For as long as I have had a connection to the Web and the very first instant messenger, formerly known as ICQ, I have had an IM window open on one of my monitors. Whether it be through using one of the handy dandy IM programs that let you connect to multiple platforms or sticking with just the clients for my current two Internet Messengers of choice the ubiquitous IM chat window has been a part of my computing life.
With the advent of social media service like Twitter and Facebook though IM has kind of taken a back seat. It was further marginalized when Facebook launched their own in-house chat service. That could all change though if Facebook goes ahead with the rumored addition to their chat service that would allow it to work with any XMPP chat clients out there.
To clarify what XMPP means it boils down to a protocol referred to as Extensible Messaging and Presence Protocol. Used by Google Talk XMPP is all but the defacto standard for messaging and presence on the web. Even Twitter used it for a short period of time before pulling it during its constant battle with the Fail Whale.
One might wonder why this is so important and could breath new life into Instant Messaging but for a really good answer one just has to read what Om Malik wrote about the news to understand why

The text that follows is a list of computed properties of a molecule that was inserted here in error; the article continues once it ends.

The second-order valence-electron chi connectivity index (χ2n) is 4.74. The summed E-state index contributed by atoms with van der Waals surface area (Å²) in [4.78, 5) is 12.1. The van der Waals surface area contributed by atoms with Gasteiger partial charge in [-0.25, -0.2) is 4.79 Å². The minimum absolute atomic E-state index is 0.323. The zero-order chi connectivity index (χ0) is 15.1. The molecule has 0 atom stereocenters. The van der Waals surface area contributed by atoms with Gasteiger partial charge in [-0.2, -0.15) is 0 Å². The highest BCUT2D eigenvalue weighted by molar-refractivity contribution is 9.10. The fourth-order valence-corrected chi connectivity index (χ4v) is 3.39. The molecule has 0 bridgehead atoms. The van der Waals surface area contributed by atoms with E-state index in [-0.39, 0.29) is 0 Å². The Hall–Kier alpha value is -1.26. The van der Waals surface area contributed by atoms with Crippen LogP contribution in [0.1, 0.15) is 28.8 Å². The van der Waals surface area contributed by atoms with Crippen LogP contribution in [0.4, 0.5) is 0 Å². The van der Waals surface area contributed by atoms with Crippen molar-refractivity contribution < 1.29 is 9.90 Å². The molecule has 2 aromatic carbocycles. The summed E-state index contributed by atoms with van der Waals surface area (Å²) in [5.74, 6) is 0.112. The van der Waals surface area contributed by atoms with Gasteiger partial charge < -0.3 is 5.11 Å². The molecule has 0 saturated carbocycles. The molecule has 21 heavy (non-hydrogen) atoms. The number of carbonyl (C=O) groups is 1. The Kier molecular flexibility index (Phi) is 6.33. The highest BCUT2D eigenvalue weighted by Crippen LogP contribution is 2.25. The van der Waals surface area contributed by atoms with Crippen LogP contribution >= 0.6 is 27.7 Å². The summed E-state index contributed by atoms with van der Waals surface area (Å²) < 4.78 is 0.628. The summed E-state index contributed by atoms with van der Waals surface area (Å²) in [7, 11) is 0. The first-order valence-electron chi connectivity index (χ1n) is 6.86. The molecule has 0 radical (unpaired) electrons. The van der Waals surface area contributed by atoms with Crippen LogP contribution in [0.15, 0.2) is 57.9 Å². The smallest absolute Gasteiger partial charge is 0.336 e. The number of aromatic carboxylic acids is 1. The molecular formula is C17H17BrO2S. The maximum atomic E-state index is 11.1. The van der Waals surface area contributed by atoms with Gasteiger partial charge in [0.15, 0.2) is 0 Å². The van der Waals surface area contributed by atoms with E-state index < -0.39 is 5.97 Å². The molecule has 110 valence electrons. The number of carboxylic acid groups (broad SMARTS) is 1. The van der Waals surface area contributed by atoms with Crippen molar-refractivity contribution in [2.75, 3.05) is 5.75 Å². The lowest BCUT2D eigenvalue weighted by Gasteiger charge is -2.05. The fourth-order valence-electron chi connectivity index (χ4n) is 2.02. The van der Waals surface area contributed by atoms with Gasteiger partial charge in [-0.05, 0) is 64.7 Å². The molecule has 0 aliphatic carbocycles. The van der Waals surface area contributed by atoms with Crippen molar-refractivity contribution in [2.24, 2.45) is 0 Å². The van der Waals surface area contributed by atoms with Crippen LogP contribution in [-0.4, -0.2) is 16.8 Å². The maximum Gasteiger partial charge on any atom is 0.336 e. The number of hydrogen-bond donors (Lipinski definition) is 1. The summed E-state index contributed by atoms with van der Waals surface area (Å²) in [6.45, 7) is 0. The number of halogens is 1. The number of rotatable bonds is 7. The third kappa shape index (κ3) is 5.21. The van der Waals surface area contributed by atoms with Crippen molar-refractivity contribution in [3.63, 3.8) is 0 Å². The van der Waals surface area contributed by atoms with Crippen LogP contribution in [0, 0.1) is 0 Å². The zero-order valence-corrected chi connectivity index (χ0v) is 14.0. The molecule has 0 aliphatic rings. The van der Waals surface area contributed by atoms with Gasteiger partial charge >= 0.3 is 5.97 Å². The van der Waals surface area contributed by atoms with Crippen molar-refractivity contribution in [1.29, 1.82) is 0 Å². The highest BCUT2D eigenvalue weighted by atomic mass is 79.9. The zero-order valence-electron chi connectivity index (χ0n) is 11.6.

Why is this news disruptive? Simple: So far in order to use the Facebook Chat to communicate, one needs to be logged into the Facebook website or mobile service. However, if the chat can be accessed on any device regardless of being logged into Facebook website, the usage of that IM is going to only increase. This would in turn mean tough times for older IM networks such as AOL’s AIM and Microsoft’s MSN.As Om notes this could spell trouble for messaging services like MSN but I wouldn't be surprised if Microsoft isn't working in a back room somewhere to try and build in XMPP support to Windows Live Messenger. The user base is just too big for them to ignore.
To understand why independent Facebook Chat on the web (and on the wireless networks) is disruptive, just take a look at its amazing rise. It was prototyped in January 2007 at a Hackathon and become a real project in Fall 2007 with four engineers. In April 2008, the service went live for consumers and was available to 70 million Facebook users right now. As of last September 2009, nearly billion user messages were being exchanges every day with 1 GB traffic at its peak.